[1] St. Thom. 3, q. 79, a. 4.
[2] Life of St. Laur. Justinian.
[3] St. Anselm.
[4] Rom. v. 5.
[5] St. Thom. 2.2, q. 24 a. 10.
[6] Ibid.
[7] Cant. viii. 6.


My God, I give Thee heartfelt thanks for all the graces and all the light Thou hast conferred on me during this meditation. Pardon me all the negligence and the distractions of which I have been guilty, and give me strength to carry out the resolutions that I have made. Fortify me, that from henceforth I may diligently practise this virtue . . . avoid this fault . . . perform this action . . . to Thy honor. Help me to do this, sweet Virgin Mary; and if I ever forget my good resolutions, I entreat my Angel Guardian to recall them to my memory. Amen.


September Devotion: The Holy Cross.

Virtues to practice: Piety, fervor in the performance of sacred duties, the spirit of prayer.

Mary, most holy Virgin and Queen of Martyrs, accept the sincere homage of my filial affection. Into thy heart, pierced by so many swords, do thou welcome my poor soul. Receive it as the companion of thy sorrows at the foot of the Cross, on which Jesus died for the redemption of the world. With thee, O sorrowful Virgin, I will gladly suffer all the trials, contradictions, and infirmities which it shall please our Lord to send me. I offer them all to thee in memory of thy sorrows, so that every thought of my mind, and every beat of my heart may be an act of compassion and of love for thee. And do thou, sweet Mother, have pity on me, reconcile me to thy divine Son Jesus, keep me in His grace and assist me in my last agony, so that I may be able to meet thee in heaven and sing thy glories. Amen.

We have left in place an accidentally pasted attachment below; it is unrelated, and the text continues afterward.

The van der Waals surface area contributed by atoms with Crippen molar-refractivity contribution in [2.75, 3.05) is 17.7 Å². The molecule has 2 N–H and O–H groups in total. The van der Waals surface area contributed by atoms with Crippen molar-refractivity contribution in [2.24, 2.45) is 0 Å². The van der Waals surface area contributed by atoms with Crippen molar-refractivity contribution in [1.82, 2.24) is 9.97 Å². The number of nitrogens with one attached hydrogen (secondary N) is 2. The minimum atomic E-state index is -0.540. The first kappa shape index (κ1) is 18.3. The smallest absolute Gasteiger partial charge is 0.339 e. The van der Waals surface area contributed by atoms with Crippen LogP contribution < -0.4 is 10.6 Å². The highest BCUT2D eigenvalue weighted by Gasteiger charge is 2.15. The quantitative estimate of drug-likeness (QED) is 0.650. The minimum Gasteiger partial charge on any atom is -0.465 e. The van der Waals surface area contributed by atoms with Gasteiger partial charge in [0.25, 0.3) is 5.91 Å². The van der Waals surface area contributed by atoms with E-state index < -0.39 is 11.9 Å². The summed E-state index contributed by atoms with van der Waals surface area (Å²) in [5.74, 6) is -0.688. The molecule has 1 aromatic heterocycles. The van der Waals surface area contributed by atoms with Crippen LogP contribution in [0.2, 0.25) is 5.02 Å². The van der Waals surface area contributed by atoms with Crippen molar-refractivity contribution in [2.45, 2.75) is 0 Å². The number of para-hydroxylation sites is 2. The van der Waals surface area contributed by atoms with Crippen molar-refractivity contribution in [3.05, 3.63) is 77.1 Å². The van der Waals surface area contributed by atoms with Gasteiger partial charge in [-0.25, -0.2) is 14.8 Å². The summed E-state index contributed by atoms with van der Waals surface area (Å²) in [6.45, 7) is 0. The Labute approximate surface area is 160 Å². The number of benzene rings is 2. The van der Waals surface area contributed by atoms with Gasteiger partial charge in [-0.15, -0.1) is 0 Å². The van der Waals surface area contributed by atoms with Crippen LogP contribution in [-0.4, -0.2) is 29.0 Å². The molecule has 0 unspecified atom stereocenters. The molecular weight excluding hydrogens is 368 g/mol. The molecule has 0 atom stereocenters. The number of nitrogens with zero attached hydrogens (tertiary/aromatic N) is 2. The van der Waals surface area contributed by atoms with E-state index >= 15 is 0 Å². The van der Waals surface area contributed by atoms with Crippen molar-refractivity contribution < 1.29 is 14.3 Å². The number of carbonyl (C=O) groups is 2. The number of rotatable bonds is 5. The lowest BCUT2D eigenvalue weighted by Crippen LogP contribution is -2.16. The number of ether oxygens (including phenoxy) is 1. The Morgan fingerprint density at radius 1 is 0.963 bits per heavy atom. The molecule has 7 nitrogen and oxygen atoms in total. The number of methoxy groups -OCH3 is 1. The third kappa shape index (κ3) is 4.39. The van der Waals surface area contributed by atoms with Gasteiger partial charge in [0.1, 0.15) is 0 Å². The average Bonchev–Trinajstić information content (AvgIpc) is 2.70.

An indulgence of 500 days

lnvocation of St. Thomas Aquinas to the Cross.Crucifixion

Crux mihi certa salus.
Crux est quam semper adoro.
Crux Domini mecum.
Crux mihi refugium.

The cross is my sure salvation.
The cross I ever adore.
The cross of my Lord is with me.
The cross is my refuge.

His Holiness, Pope Pius IX., by an autograph rescript, June 21, 1874, granted to all the faithful who, with at least contrite heart and devotion, shall say these prayers, drawn up in the form of a cross by the Angelic Doctor, S. Thomas Aquinas: AN INDULGENCE OF THREE HUNDRED DAYS, once a day.

Adoramus te, sanctissime Domine Jesu Christe, benedicimus tibi; quia per sanctam crucem tuam redemisti mundum.

We adore Thee, O most blessed Lord, Jesus Christ, we bless Thee; because by Thy holy cross Thou hast redeemed the world.

His Holiness, Pope Leo XIII., by a rescript of the S. Congr. of indulgences, March 4, 1882, granted to all the faithful who, with at least contrite heart and devotion, shall recite this ejaculation: AN INDULGENCE OF ONE HUNDRED DAYS, once a day.

Copyright © 2013 – 2015. Holy Cross Publications. All rights reserved.

Comments are closed.